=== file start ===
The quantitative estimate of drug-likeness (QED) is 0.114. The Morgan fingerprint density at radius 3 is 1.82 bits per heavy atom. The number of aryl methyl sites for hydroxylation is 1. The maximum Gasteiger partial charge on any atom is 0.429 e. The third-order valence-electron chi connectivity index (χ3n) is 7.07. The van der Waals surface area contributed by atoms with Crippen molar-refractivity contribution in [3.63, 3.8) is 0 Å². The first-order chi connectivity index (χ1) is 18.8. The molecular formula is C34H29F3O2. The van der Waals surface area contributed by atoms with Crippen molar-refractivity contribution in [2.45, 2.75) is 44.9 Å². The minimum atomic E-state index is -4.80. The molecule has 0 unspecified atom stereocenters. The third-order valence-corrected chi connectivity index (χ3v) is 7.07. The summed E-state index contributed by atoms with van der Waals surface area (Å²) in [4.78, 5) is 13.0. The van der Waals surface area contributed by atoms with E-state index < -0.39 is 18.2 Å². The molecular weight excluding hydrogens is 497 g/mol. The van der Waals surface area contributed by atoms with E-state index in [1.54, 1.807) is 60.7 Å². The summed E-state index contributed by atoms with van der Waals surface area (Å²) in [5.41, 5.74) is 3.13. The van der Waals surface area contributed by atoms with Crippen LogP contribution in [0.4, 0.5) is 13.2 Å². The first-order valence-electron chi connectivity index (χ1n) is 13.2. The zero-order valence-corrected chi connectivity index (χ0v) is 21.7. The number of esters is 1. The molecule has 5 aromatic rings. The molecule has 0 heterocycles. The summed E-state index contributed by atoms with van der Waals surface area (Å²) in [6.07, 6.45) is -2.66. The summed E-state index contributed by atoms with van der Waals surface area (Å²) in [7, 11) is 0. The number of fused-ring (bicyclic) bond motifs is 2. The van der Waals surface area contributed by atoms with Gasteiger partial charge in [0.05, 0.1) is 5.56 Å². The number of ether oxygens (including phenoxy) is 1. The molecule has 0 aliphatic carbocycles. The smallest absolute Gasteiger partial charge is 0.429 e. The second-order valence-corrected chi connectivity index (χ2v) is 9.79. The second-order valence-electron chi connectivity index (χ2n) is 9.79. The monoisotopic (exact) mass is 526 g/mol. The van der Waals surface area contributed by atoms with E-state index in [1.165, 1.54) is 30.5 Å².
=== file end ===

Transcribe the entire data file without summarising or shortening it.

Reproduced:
The quantitative estimate of drug-likeness (QED) is 0.114. The Morgan fingerprint density at radius 3 is 1.82 bits per heavy atom. The number of aryl methyl sites for hydroxylation is 1. The maximum Gasteiger partial charge on any atom is 0.429 e. The third-order valence-electron chi connectivity index (χ3n) is 7.07. The van der Waals surface area contributed by atoms with Crippen molar-refractivity contribution in [3.63, 3.8) is 0 Å². The first-order chi connectivity index (χ1) is 18.8. The molecular formula is C34H29F3O2. The van der Waals surface area contributed by atoms with Crippen molar-refractivity contribution in [2.45, 2.75) is 44.9 Å². The minimum atomic E-state index is -4.80. The molecule has 0 unspecified atom stereocenters. The third-order valence-corrected chi connectivity index (χ3v) is 7.07. The summed E-state index contributed by atoms with van der Waals surface area (Å²) in [4.78, 5) is 13.0. The van der Waals surface area contributed by atoms with E-state index < -0.39 is 18.2 Å². The molecular weight excluding hydrogens is 497 g/mol. The van der Waals surface area contributed by atoms with E-state index in [1.54, 1.807) is 60.7 Å². The summed E-state index contributed by atoms with van der Waals surface area (Å²) in [5.41, 5.74) is 3.13. The van der Waals surface area contributed by atoms with Crippen LogP contribution in [0.4, 0.5) is 13.2 Å². The first-order valence-electron chi connectivity index (χ1n) is 13.2. The zero-order valence-corrected chi connectivity index (χ0v) is 21.7. The number of esters is 1. The molecule has 5 aromatic rings. The molecule has 0 heterocycles. The summed E-state index contributed by atoms with van der Waals surface area (Å²) in [6.07, 6.45) is -2.66. The summed E-state index contributed by atoms with van der Waals surface area (Å²) in [7, 11) is 0. The number of fused-ring (bicyclic) bond motifs is 2. The van der Waals surface area contributed by atoms with Gasteiger partial charge in [0.05, 0.1) is 5.56 Å². The number of ether oxygens (including phenoxy) is 1. The molecule has 0 aliphatic carbocycles. The smallest absolute Gasteiger partial charge is 0.429 e. The second-order valence-corrected chi connectivity index (χ2v) is 9.79. The second-order valence-electron chi connectivity index (χ2n) is 9.79. The monoisotopic (exact) mass is 526 g/mol. The van der Waals surface area contributed by atoms with E-state index in [1.165, 1.54) is 30.5 Å².